The notion that a guy who just came the closest leader in American history to getting convicted of impeachment charges is the “most vibrant member” of the GOP is really a stunning admission—Graham just doesn’t know it. Graham is legitimately panicked. In essence, Republicans can’t win without Trump, but trying to win with him is going to weigh down the party like a bag of bricks.
Graham panned as “wrong” a recent move by Republican Nikki Haley to try (yet again!) to distance herself from Trump as she angles for 2024. Graham also twice declared during the Fox interview, “I’m into winning,” taking a swipe at Senate Minority Leader Mitch McConnell for ripping into Trump in a cynical effort to appease corporate donors who have soured on him.
But Graham did make one observation that is surely true about McConnell’s oratory castigation of Trump despite the fact that he ultimately surrendered to casting an acquittal vote. “That speech you will see in 2022 campaigns,” Graham predicted. Truth. Any right-wing Trumper who emerges victorious after a bruising GOP primary will certainly hear the echo of McConnell’s words slamming their general election pitch.
McConnell knew that before he made the speech, and it also tells you just how desperate he is to keep those corporate donations flowing. He was trying to split the baby by acquitting Trump in one breath and skewering him in the next, but that’s also bound to cause some GOP collateral damage heading into 2022.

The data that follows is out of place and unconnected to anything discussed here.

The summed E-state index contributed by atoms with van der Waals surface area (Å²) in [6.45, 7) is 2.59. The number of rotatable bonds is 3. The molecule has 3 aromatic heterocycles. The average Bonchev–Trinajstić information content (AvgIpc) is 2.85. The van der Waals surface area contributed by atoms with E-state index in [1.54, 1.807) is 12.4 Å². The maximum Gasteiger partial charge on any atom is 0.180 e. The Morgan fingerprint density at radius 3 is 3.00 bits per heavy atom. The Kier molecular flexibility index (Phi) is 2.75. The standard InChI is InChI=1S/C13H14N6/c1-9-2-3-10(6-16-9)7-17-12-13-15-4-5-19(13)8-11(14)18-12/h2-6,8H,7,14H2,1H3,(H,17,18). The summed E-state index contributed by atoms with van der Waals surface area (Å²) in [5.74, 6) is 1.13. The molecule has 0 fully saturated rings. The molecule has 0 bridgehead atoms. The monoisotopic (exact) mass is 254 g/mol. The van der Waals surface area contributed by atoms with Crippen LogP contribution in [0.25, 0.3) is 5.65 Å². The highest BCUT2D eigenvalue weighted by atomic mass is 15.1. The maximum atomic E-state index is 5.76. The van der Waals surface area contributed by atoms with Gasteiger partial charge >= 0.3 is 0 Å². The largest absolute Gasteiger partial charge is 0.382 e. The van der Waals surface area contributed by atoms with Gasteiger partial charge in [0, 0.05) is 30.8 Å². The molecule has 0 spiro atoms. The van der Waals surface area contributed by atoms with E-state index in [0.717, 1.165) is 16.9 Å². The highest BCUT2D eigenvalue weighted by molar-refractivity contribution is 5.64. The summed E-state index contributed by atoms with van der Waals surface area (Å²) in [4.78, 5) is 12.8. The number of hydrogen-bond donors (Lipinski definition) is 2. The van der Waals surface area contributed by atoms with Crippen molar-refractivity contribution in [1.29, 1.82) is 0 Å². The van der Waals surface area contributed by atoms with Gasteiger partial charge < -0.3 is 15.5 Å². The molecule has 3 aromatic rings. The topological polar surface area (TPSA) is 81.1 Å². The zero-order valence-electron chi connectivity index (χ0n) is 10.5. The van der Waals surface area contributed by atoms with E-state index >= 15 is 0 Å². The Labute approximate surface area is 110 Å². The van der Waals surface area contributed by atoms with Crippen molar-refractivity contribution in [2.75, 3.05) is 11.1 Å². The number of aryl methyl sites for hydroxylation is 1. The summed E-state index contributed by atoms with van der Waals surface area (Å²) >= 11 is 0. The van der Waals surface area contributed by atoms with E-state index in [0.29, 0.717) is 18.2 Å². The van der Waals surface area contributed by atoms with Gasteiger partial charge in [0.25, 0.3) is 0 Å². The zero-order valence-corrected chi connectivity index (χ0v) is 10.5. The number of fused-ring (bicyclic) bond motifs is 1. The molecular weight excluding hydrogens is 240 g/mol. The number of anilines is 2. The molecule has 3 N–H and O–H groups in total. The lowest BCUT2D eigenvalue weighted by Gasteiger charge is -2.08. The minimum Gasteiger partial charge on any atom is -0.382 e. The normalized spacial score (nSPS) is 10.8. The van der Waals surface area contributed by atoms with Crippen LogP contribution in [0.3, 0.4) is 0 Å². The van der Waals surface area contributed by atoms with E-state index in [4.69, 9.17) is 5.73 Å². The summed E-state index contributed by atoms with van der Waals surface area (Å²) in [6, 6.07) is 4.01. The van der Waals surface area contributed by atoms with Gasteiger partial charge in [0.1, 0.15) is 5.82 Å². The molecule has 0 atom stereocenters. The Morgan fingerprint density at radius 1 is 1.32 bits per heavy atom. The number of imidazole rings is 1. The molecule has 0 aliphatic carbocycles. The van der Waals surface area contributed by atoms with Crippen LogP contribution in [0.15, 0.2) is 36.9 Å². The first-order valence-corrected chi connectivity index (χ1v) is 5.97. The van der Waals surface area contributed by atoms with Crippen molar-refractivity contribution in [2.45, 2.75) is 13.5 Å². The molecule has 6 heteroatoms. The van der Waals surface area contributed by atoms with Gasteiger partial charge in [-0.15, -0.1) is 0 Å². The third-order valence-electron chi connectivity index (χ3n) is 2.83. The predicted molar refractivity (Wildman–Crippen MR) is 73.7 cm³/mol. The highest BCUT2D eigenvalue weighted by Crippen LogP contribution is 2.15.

Just to truly drive home how far the GOP star has fallen, Graham declared none other than Lara Trump, the supremely uninspired beneficiary of Trump nepotism and Ivanka wannabe, the future of the Republican Party. Verbatim—not kidding.
“The biggest winner I think of this whole impeachment trial is Lara Trump,” Graham said. “If she runs, I will certainly be behind her because I think she represents the future of the Republican Party.”
On the other side of Graham’s sycophantic appeals and McConnell’s Machiavellian maneuvering was Sen. Bill Cassidy of Louisiana, who seemed to grow genuinely outraged over the course of the trial by Trump’s murderous riot and overt lack of remorse. After Cassidy voted to convict, he released an exceedingly simply and unapologetic statement: “Our Constitution and our country is more important than any one person. I voted to convict President Trump because he is guilty.”
On ABC’s This Week Sunday, Cassidy predicted Trump’s influence over the party had peaked and was on its way down. “I think his force wanes,” Cassidy said.
What’s so fascinating is that both Graham and Cassidy are likely speaking shades of the truth. Trump remains the most high-profile Republican nationwide and, while he will surely continue to harness the intensity of the nativist wing of the GOP, his ability to command a broad enough coalition to win national and statewide elections has just as surely taken a hit. In essence, Trump is a short-term bandage for a gaping oozing wound within the Republican Party. The Lindsey Grahams of the world are clinging to Trump for dear life, but his epic toxicity guarantees that wound will only deepen in the months and years ahead.